Investors have been making little distinction among countries during the emerging markets selloff this year – if it's emerging, it has been tainted by capital flows, currency worries and weak stock prices. But amid the widespread disdain, one country has been getting a surprising number of bullish nods from observers: The Philippines.
Laurence Bensafi, manager of the RBC Emerging Markets Dividend Fund, mentioned it a few months ago as a top prospect. Mark Matthews, head of Asia research at Julius Baer, has also singled out the country in recent research.
And now, strategists at Pavilion Global Markets have added to the bullish enthusiasm with a report that singled out the Philippines for its solid structural fundamentals.
"In this period of skepticism towards anything under the 'EM' label, we are always on the hunt for a good, solid EM growth story with appealing structural features," the strategists said in a note. "Of course, these stories are somewhat lonely and hard to find at the moment, but this only makes them more interesting. We believe that the Philippines is one such country..."
Investors often prefer to invest in emerging markets using broad exchange-traded funds that provide exposure to the entire universe – from giant China to tiny markets such as Egypt and Hungary – or the essentials contained within BRIC funds (Brazil, Russia, India and China).
The Philippines forms a relatively thin 0.9 per cent slice of emerging markets, but investors can now focus on the country with an ETF – the iShares MSCI Philippines fund, which trades in New York under the ticker EPHE.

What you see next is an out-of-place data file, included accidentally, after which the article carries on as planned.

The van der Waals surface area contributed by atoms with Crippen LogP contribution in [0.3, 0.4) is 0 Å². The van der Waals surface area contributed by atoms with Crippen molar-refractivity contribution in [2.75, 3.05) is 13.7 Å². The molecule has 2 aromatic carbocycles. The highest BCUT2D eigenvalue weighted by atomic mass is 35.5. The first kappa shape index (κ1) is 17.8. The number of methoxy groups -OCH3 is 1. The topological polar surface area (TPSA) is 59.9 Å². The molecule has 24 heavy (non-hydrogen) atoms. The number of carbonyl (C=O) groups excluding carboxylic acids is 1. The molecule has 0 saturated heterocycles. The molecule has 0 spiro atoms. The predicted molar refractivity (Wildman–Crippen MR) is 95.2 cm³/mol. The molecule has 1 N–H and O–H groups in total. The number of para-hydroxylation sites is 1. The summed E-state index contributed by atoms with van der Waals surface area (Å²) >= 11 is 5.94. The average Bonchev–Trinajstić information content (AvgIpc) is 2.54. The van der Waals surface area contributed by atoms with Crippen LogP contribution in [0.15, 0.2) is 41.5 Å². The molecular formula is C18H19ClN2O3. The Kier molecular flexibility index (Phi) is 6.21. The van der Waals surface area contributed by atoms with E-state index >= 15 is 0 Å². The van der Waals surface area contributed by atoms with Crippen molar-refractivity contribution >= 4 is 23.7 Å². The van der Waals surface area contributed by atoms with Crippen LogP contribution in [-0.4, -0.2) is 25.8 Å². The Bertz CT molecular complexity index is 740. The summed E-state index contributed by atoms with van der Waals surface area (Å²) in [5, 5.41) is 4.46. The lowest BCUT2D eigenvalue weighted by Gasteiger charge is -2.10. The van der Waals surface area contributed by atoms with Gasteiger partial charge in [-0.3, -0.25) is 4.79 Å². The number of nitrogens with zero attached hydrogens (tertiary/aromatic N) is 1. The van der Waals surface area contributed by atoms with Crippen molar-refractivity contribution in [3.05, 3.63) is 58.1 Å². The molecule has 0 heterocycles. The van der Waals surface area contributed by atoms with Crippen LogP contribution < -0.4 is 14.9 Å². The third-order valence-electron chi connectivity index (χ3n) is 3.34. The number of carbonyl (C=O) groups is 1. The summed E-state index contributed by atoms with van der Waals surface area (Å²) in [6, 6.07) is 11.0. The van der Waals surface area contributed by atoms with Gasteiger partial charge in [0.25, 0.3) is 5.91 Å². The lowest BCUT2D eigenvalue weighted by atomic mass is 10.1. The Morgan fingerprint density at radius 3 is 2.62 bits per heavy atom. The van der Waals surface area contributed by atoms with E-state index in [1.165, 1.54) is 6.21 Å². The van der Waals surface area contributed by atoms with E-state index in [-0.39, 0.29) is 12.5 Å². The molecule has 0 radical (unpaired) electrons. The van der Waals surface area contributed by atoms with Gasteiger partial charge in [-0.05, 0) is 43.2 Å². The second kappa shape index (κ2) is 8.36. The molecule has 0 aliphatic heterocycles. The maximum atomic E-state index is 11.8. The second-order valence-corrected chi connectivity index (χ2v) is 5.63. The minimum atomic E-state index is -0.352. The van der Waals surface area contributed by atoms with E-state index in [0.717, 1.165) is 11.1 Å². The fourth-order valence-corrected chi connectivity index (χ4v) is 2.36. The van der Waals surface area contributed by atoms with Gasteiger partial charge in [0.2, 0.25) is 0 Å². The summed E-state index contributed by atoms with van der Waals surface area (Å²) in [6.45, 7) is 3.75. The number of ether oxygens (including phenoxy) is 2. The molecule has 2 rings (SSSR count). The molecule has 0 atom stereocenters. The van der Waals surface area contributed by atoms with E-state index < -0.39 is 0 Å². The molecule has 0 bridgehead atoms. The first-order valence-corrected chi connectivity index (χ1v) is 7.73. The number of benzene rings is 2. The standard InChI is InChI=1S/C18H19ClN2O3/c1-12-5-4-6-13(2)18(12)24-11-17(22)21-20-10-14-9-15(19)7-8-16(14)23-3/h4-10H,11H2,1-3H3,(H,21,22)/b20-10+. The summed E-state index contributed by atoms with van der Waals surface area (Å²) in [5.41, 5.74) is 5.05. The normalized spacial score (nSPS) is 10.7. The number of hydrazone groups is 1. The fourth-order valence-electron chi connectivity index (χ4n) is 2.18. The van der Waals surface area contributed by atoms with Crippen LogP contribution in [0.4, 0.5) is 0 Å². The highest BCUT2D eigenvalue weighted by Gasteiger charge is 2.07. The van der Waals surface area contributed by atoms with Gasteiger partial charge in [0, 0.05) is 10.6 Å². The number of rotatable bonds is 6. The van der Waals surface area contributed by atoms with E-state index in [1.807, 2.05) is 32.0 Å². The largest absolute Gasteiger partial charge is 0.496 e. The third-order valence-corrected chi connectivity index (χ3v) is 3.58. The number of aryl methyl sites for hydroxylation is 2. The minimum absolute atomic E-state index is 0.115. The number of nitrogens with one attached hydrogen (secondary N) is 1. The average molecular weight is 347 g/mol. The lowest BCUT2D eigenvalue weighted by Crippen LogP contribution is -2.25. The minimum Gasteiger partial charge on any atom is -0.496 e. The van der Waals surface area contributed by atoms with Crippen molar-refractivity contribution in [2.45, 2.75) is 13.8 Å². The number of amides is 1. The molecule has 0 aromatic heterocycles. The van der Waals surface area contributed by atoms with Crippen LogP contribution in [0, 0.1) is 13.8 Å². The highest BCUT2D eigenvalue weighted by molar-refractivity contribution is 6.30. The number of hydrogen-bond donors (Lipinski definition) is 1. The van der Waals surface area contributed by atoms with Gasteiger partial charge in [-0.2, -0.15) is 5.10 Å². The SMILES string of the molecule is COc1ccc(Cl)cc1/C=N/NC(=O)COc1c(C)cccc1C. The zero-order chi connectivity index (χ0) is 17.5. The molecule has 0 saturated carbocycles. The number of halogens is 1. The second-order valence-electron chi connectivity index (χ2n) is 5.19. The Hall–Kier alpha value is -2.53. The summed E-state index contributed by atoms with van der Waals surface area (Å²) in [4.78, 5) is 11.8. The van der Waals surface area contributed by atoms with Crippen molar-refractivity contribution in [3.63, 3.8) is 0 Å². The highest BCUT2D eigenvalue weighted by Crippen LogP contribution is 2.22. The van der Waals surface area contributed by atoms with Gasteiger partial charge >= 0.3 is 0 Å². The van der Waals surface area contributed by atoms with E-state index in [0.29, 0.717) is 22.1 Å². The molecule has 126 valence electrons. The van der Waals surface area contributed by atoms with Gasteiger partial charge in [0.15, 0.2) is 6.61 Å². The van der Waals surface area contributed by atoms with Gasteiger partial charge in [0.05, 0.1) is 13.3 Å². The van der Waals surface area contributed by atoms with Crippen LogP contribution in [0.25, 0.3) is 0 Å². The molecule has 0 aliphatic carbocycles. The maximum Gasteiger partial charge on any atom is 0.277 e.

Why would you want to? Pavilion makes several convincing points in its favour, arguing that the downside risks of getting caught up in an emerging markets downturn are lower, but the upside opportunities of benefiting from economic reforms and economic ties to Japan are higher.
Its debt profile looks far more attractive than many other emerging markets. Countries such as Brazil and South Africa have large amounts of private-sector debt, racked up when commodity prices were strong. The cost of servicing the debt is rising at the same time that income growth is slowing. By contrast, private debt levels in the Philippines have been falling, to the point where indebtedness is half what it was during the Asian financial crisis in the 1990s.
As for external debt, the Philippines also looks strong. "The country's external debt is low and declining, suggesting that the country's domestic expansion has not been funded with foreign savings and is more sustainable as U.S. rates normalize," the strategists said.
Meanwhile, foreign exchange reserves have survived the impact of bond-purchase tapering by the U.S. Federal Reserve, providing a layer of protection should capital inflows come to a halt.
Yes, the Philippines looks as though its fortunes are tied to China, which suggests that any dramatic slowdown there is going to hurt. But looks can be deceiving: The proportion of trade with China has been flat over the past 10 years, and exports to China are holding at just 10 per cent.
"Interestingly, trade with Japan is more important and has picked up in recent months, suggesting that Japanese reflation is outweighing the Chinese slowdown in terms of its impact on the Philippines' overall exports," the Pavilion strategists said.
Domestic consumption within the Philippines is helped by remittances from foreign workers. These remittances have grown at a 7 per cent clip, annually, since 2009. As well, the country's leadership has pledged to double infrastructure spending as a percentage of gross domestic product by 2016, which bodes well for the country's productivity.
For all these promising characteristics, though, the Philippine market has suffered more than other emerging markets. Since May, when investors began to discount shifting Fed monetary policy, the iShares MSCI Philippines fund has fallen about 25 per cent, more than double the decline of the broader iShares MSCI Emerging Markets fund. Over the same period, the S&P 500 has risen 12 per cent.